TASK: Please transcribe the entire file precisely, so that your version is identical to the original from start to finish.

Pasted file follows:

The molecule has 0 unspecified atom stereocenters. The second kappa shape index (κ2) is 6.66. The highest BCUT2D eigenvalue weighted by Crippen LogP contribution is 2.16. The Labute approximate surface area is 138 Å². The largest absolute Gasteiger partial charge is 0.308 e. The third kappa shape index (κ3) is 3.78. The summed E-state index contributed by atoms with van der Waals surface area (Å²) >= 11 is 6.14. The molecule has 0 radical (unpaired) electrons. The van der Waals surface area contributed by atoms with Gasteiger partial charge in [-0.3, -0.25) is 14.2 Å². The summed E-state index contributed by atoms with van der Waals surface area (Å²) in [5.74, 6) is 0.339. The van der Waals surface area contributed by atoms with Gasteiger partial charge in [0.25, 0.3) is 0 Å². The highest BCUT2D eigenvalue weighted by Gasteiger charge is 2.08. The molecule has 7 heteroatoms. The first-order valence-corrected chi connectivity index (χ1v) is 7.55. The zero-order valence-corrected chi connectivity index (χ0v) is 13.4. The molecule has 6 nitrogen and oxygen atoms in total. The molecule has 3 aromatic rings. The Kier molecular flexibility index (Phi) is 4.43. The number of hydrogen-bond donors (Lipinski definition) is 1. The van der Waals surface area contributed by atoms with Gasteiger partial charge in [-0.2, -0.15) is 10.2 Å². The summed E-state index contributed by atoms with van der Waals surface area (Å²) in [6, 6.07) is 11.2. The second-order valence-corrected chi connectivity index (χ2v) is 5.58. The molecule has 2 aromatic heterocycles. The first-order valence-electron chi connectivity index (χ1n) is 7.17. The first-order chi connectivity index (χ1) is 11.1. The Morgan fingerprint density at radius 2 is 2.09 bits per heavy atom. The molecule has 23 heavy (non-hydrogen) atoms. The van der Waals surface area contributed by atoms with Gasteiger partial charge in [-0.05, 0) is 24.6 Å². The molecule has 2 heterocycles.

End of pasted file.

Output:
The molecule has 0 unspecified atom stereocenters. The second kappa shape index (κ2) is 6.66. The highest BCUT2D eigenvalue weighted by Crippen LogP contribution is 2.16. The Labute approximate surface area is 138 Å². The largest absolute Gasteiger partial charge is 0.308 e. The third kappa shape index (κ3) is 3.78. The summed E-state index contributed by atoms with van der Waals surface area (Å²) >= 11 is 6.14. The molecule has 0 radical (unpaired) electrons. The van der Waals surface area contributed by atoms with Gasteiger partial charge in [-0.3, -0.25) is 14.2 Å². The summed E-state index contributed by atoms with van der Waals surface area (Å²) in [5.74, 6) is 0.339. The van der Waals surface area contributed by atoms with Gasteiger partial charge in [0.25, 0.3) is 0 Å². The highest BCUT2D eigenvalue weighted by Gasteiger charge is 2.08. The molecule has 7 heteroatoms. The first-order valence-corrected chi connectivity index (χ1v) is 7.55. The zero-order valence-corrected chi connectivity index (χ0v) is 13.4. The molecule has 6 nitrogen and oxygen atoms in total. The molecule has 3 aromatic rings. The Kier molecular flexibility index (Phi) is 4.43. The number of hydrogen-bond donors (Lipinski definition) is 1. The van der Waals surface area contributed by atoms with Gasteiger partial charge in [-0.2, -0.15) is 10.2 Å². The summed E-state index contributed by atoms with van der Waals surface area (Å²) in [6, 6.07) is 11.2. The second-order valence-corrected chi connectivity index (χ2v) is 5.58. The molecule has 2 aromatic heterocycles. The first-order valence-electron chi connectivity index (χ1n) is 7.17. The first-order chi connectivity index (χ1) is 11.1. The Morgan fingerprint density at radius 2 is 2.09 bits per heavy atom. The molecule has 23 heavy (non-hydrogen) atoms. The van der Waals surface area contributed by atoms with Gasteiger partial charge in [-0.05, 0) is 24.6 Å². The molecule has 2 heterocycles.